Charter Communications’ Deal with Time Warner, Bright House Gets Approval with Conditions

Charter Communication

Charter Communications (NASDAQ:CHTR) received an approval with conditions from the Department of Justice (DOJ) to complete its proposed acquisition of Time Warner Cable (NYSE:TWC) for $78 billion and its related acquisition of Bright House Networks for $10.4 billion.

The merger would create the second-largest Broadband provider and third-largest multi-channel video programming distributor (MVPD) in the United States.

According to the DOJ, the condition prohibits the combined company, referred to as “New Charter” from entering into or enforcing agreements designed to make it more difficult for online video distributors (OVDs) to obtain content from programmers.

The New Charter is also not allowed to avail the most favored nation (MFN) provisions from other distributors. It is also prohibited from retaliating against programmers for licensing OVD.

The proposed merger is still subject to the approval of the Federal Communications Commission (FCC). Its chairman will also circulate an approval with conditions.  The DOJ and the FCC consulted and coordinated extensively their reviews of the proposed merger and developed a consistent and comprehensive solution.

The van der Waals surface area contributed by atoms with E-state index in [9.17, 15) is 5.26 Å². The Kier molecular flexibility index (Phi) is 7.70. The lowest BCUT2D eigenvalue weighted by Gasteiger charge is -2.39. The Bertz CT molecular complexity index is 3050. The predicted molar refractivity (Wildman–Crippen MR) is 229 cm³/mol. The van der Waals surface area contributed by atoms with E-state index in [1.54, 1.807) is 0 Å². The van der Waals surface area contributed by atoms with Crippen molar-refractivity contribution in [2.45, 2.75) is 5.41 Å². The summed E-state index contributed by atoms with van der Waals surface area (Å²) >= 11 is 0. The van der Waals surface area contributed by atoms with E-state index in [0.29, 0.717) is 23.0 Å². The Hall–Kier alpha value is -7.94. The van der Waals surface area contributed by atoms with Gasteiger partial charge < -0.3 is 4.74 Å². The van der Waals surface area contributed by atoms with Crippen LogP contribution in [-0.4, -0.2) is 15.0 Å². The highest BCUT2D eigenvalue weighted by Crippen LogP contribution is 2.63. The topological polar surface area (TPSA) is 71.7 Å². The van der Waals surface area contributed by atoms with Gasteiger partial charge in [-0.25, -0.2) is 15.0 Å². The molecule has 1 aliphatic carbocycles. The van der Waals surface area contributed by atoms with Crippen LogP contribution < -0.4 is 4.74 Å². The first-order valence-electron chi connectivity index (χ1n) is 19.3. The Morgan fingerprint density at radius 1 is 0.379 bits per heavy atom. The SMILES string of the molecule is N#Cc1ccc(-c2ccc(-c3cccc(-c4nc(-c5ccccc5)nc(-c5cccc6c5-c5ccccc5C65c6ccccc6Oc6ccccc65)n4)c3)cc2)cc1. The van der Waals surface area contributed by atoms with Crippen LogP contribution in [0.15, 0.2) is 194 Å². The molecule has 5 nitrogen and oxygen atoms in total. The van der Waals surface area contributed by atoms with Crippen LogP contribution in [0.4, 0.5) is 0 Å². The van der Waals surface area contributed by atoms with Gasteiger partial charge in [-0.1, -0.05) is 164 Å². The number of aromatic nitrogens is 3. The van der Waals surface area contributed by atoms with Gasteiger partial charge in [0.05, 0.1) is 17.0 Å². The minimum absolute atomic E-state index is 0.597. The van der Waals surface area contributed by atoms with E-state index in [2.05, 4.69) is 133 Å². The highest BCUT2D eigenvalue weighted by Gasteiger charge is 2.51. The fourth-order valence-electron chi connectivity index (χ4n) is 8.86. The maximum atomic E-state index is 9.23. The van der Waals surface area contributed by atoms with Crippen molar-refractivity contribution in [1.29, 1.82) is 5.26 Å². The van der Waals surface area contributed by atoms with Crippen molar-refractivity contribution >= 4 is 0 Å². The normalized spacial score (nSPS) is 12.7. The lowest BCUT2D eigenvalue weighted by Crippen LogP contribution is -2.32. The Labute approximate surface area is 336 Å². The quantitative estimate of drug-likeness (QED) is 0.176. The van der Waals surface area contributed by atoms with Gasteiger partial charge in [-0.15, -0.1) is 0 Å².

The FCC’s order required the New Charter to make interconnection available in on a non-discriminatory, settlement-free basis to companies that meet basic criteria.

Conditions on New Charter protects competition

The DOJ’s conditions protect competition within the pay TV industry. According to Renata Hesse, Principal Deputy Assistant Attorney General and head of the Antitrust Division, said, “This merger would have threatened competition by increasing the merged company’s leverage to demand that programmers limit their licensing to these online providers.”

Hesse added, “Together with our counterparts at the FCC, we have secured comprehensive relief and we will work together to closely monitor compliance to ensure that New Charter will not have the power to choke off this important source of disruptive competition and deny consumers the benefits of innovation and new services.”

The DOJ’s Antitrust Division filed a civil antitrust lawsuit to block the merger together with a proposed settlement to resolve the alleged competitive harm cited in the case.

The agency alleged that the New Charter would have greater incentive and power to implement or broaden contractual restrictions on programmers that reduces their ability to distribute their content to OVDs.

The DOJ argued that Time Warner Cable has been a leader in the industry seeking such restrictions. The New Charter stands to gain more from preventing OVD competition.